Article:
I made dinner and ate while the two guys took a swim. They were in longer than I was, and apparently Derek had a giant leech on his foot when he came out. So now we know there are big leeches in Mirror Lake. I drank my one Keewenaw beer that I packed in while the guys drank tea. I brushed my teeth, hung my smellies up in the tree, and sat around the fire until about 11:00 with Ken talking about some of his travels. He was an artist that has traveled all around the world drawing and painting. He was super fun to talk to.

The next morning, I woke up and snapped a couple of photos of the pretty morning lake from my tent, then rolled back over and fell asleep again. About an hour later I woke up for good, got my food out of the tree, made breakfast and packed up all with a steady, comfortable pace, moving from one fun chore to the next. I loaded my pack on my back, said a parting farewell to my camp-mates and head out for the day’s 14 miles.

Taking a break at Government Peak.

About four miles in, I stopped at Government Peak for a break. I was missing Adam, so I pulled out my phone, curious if I had any signal. I had a bar, so I sent him a quick text letting him know I was doing well, that I loved and missed him. I shut it off and stuffed it back into my pack. Then after about another 3 miles I stopped at Trap Falls, where I knew there was a bench and a gorgeous little falls. I took my shoes off again, snapped some photos of a posing frog, filled my water bottles for coffee and electrolytes, then dipped my stinky, dirty feet in the cold water. It felt amazing. My feet were sore from all the miles, but were holding up beautifully.

My next stop was a really quick one at Union Spring. I’d never been on the Union Spring trail, and it was my first time seeing the spring itself. It was really, really cool! It was a small, deep, crystal-clear, aqua-green pool of freezing cold spring water. There was a floating boardwalk that went out a little ways, and I leaned over the edge, looking down at the white surface, wondering if it was sand or a white muck. Then I noticed a bubbling – I could see where the water was coming into the spring from the ground underneath! It was just really neat. I took some underwater photos and I started hearing thunder rolled across the sky above me. An ominous sky loomed overhead, so I pulled my poncho out and within easy reach just in case it opened up on me.

Union Spring.

Underwater photo at Union Spring.

I hiked on until I came out to the South Boundary Road at the Union Spring Trail trailhead. As was my plan, I turned onto the road and took a two-mile road walk to the Visitor’s Center. I felt like a thru-hiker entering civilization. I thought about trying to hitch a ride as I walked on the hot, hard road, but I stunk pretty badly, and I was alone – I figured it was only two miles, so I kept walking. It went by quickly.

At the visitor’s center I bought the backcountry pass for our group for Saturday night, and explained to them about my car being parked at Presque Isle – in the window was a self-registration slip saying I was going to return that day… which I didn’t think about until that morning… I was going to return on Sunday. So I cleared that up, and the two people working at the visitor’s center asked me twice where I came from. They were pretty shocked that I’d hiked a 20-mile day and a 14-mile day. Aw, shucks… quit boosting my ego, folks! Haha! My and Rachel’s crazy-long day hikes were paying off. I was able to do the miles pretty comfortably. They wiped me out, but they were still awesome!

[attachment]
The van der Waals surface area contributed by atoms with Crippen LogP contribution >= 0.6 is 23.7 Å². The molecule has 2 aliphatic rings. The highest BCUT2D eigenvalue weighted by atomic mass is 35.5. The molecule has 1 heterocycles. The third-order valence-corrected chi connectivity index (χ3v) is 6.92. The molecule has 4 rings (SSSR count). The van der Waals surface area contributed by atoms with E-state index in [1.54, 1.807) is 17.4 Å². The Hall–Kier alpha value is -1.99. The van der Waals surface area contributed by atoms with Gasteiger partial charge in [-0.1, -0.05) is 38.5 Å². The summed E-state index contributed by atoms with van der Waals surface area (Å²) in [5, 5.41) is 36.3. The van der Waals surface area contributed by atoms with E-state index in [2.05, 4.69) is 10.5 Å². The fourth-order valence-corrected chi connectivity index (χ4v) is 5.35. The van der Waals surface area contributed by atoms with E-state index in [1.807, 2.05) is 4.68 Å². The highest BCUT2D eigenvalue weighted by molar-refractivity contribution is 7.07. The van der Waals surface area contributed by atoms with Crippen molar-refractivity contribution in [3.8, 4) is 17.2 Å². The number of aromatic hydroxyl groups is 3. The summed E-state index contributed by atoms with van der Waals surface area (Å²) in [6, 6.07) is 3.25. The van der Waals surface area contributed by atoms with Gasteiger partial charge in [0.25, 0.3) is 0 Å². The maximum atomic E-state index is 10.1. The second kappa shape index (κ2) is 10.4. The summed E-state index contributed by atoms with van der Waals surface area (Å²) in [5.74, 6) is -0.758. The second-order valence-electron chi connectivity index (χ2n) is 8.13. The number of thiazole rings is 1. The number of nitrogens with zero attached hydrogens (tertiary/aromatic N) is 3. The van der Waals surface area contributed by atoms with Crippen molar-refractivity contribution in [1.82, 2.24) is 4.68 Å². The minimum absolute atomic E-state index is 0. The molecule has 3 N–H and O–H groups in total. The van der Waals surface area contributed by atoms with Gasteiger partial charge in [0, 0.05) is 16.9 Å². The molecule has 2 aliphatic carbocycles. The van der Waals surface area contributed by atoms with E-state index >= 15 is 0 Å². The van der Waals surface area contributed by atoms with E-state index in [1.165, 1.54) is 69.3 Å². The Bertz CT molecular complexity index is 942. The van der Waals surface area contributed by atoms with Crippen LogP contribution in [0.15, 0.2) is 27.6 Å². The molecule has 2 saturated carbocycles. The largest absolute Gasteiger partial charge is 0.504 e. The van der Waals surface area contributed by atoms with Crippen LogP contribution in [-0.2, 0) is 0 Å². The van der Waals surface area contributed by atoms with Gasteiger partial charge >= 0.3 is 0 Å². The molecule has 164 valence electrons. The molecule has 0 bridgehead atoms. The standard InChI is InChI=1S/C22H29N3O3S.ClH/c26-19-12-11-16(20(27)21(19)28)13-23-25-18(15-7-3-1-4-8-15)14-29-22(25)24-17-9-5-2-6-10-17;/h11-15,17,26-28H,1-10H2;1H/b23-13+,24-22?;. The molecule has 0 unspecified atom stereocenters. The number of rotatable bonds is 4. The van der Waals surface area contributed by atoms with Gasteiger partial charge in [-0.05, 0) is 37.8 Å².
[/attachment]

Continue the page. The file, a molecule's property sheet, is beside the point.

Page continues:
I then took a foot trail through the woods that let to Union Bay Campground. I came out on the road right across from an outpost where I would again feel like any of the thru-hikers I was following on trail journals. I took my pack off and set it on a picnic table, then stepped inside the small store, trying to give as much space between my stinky self and the tourists and campers mingling around looking to purchase overpriced t-shirts. I found what I was looking for. Campsuds. A big bottle. I stood in line and drooled when I saw the soft-serve ice cream machine. I walked back out to my pack with a tall ice cream cone in hand, loaded my pack onto my back and head down the road to the campground, smiling and eating my cone.

I arrived at the campground, stepped inside the building to check into our three sites we had reserved there, and that’s when the sky finally did open up. It POURED rain. I could not believe the timing -- perfect time to be under a roof! I just laughed out loud at the whole situation.

I walked over to the sites and met back up with Pete, Randall and Piotr, who were already there and set up. They waited for me to get my stuff set up, I took a quick shower, and we head over to the Porkies Pub for giant burritos and a couple of beers at the bar. Tim, Charisse and Brian came through, having just finished up a dinner in the restaurant.

We all head back to the campground, where the rest of the crew eventually arrived… Marcin and Anna showed up at 3:30am from Chicago – I didn’t wake for a second when they came in, though.

And here began part two of the trip! And was it ever a good one!

Randall, Marcin, Anna, Piotr, Pete, Heidi, Colleen, Me, Charisse, Tim, Lombardi, Mary, Ross and Brian